Lately, I have been working with Ming editions of Zhuge Kongming Xinshu 諸葛孔明心書, a military text attributed to Zhuge Liang but which is most likely an early Song forgery. The earliest edition I was able to inspect was a moveably type booklet from Zhengde 正德 13 (i.e. 1518) at the Shanghai Library. Unfortunately the price for copies or scans was 100 yuan per page so I could not afford to make a copy. Yet even while at the library, I noticed that there were lots of vulgar character forms, some of them completely unattested. So when I found a facsimile publication of an edition from Jiajing 嘉靖 43 (i.e. 1564), I decided to look at these suzi in more detail. Of course, these unorthodox forms are not particular to this text, there are just as many of them in printed copies of other texts from the early modern period. They are a peculiarity of print culture of this time period and should be studied on a much larger scale, in hundreds of books together.
An early attempt to gather the vulgar forms — amidst the intellectual campaign directed at the simplification of Chinese writing — was a work called Song-Yuan yilai suzipu 宋元以來俗字譜, compiled and published in 1930 by Liu Fu 劉復 and Li Jiarui 李家瑞 on the basis of twelve popular (minjian 民间) books printed during the Song-Qing period. Of course, twelve books is a fairly limited corpus, especially since they come from an 800-year interval.
In any case, my own study is even more limited as I used a single text and gathered only about 500 different characters with some 2,500 concrete examples. Apart from the general impression that there is an incredible number of non-standard forms, the most surprising thing is that the same character is often written with orthographically different forms. This is of course not true for the majority of characters but there are still plenty that have two or more structurally distinct forms. Below I only list a few of them that are graphically different from each other (not all examples are).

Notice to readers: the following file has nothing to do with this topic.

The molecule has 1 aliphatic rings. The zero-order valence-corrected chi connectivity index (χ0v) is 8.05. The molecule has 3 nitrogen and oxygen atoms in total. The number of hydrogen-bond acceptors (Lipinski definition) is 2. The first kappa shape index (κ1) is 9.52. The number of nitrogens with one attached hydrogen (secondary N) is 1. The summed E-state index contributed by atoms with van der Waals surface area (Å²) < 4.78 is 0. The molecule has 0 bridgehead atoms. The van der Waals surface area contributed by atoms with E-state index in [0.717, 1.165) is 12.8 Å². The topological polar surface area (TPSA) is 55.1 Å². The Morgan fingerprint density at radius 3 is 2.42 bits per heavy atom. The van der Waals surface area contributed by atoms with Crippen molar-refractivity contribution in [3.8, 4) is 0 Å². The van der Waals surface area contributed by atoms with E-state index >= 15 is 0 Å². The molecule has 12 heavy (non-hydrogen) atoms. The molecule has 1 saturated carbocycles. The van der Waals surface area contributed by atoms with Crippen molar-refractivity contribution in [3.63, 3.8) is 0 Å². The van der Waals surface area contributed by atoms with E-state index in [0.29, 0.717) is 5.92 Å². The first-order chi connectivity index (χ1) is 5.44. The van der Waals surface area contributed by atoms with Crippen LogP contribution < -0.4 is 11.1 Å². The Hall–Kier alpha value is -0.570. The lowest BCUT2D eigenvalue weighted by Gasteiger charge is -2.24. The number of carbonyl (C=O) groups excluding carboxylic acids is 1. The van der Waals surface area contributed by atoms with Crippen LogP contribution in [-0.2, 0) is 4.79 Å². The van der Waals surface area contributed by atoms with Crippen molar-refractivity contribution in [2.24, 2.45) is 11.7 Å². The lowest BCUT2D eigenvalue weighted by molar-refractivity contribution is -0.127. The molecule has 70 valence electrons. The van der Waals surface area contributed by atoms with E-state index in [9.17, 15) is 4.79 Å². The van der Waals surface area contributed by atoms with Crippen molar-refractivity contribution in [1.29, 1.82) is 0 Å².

Of these the character 懼 (ju ‘to fear’), for example, appears in its standard orthography, plus one that is today its simplified form: 惧. The same is true for the characters 辭 (which has three distinct forms), 後 (always used in thesense of ‘after’) and 並. The vulgar forms of other characters, such as 從 (cong ‘to follow’), do not match modern simplified characters. In addition, there are also lots of characters not included here that appear in the book only in their vulgar form and their standard form is never used.
What do these variations tell us? That even though we are looking at printed culture, which in our minds is often associated with an increasing level of consistency, in these minjian publications we do not see any sign of moving in that direction. Perhaps the study of shanben prints would lead to very different results, but the truth is that these popular publications comprised the overall majority of printed books at any given period. In this sense, they are more representative of how people wrote or what degree of graphic consistency was tolerated in their daily application of writing.